Large study with adolescents examined correlations between social media use and cognitive abilities
Smartphone use in general, and social media use in particular, has often been associated with negative outcomes in adolescents, such as higher levels of anxiety and body dissatisfaction. Other concepts - such as basic cognitive abilities and skills (e.g. intelligence, information processing, spatial perception) - have rarely been the focus of research.
In order to investigate correlations between the use of social media and cognitive skills, Univ.-Prof. Mag. Dr. Stefan Stieger, PD, Head of the Department of Psychological Methodology at Karl Landsteiner Private University (KL), in cooperation with Mag.a Sabine Wunderl, Psychological Director of the Educational Information Centres of WKNÖ, analysed the data of more than 12,000 adolescents aged between 12 and 16. The young people completed a series of psychometric tests to test, for example, intelligence, spatial perception and information processing. The test results were compared with the respective use of social media (average active and passive time per day, problematic use of social media). In addition, a random forest model approach was applied, which is optimal for designs with many predictors and expected small effect sizes.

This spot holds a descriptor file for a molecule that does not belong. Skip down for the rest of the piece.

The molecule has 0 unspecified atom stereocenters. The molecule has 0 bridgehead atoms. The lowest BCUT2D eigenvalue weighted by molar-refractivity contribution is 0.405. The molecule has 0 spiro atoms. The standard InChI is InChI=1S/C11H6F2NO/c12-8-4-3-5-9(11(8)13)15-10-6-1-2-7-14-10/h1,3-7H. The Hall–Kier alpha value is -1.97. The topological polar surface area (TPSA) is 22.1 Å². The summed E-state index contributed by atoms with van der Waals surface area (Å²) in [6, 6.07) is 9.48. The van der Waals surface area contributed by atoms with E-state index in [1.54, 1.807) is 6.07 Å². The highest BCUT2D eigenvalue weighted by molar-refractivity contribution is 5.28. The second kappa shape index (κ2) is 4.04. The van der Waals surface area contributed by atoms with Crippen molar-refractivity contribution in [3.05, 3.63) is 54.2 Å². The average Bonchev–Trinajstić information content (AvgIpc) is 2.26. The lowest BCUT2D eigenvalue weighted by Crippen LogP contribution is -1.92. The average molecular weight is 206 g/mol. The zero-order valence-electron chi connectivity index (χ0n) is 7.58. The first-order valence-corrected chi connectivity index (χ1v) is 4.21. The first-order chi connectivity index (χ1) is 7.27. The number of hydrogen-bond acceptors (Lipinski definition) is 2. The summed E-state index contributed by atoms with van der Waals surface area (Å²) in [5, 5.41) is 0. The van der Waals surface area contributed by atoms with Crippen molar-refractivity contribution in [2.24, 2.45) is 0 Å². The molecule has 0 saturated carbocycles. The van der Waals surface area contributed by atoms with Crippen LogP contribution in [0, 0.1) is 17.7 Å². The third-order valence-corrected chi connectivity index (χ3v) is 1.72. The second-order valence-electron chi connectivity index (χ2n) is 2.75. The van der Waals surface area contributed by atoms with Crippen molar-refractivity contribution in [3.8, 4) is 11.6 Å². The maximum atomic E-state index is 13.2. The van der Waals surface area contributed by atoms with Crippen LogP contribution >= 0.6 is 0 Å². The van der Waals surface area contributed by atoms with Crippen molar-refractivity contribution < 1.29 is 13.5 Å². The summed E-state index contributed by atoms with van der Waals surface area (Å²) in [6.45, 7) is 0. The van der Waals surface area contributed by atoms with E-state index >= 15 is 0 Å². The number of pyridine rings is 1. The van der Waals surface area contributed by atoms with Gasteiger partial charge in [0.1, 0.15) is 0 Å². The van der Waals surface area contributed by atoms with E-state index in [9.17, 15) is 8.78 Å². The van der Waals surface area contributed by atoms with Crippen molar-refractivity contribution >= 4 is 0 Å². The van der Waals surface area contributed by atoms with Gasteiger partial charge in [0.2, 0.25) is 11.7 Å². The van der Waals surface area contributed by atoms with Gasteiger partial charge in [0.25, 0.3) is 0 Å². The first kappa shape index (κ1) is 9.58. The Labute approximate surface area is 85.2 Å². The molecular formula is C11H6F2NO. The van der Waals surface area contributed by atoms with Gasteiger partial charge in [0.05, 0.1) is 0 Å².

The study concluded that almost all associations did not exceed the known age and gender differences in social media use. This means that the effect sizes were very small and had little significance in the random forest analyses compared to the dominant demographic effects. It is possible that negative effects of social media use have been overestimated in previous research, at least in samples with adolescents.
- Social media use is not significantly related to cognitive ability and skills test scores.
- Results from random forest models suggest a small significance of effects compared to known gender and age differences.
- Negative effects of social media use may have been overestimated in previous research.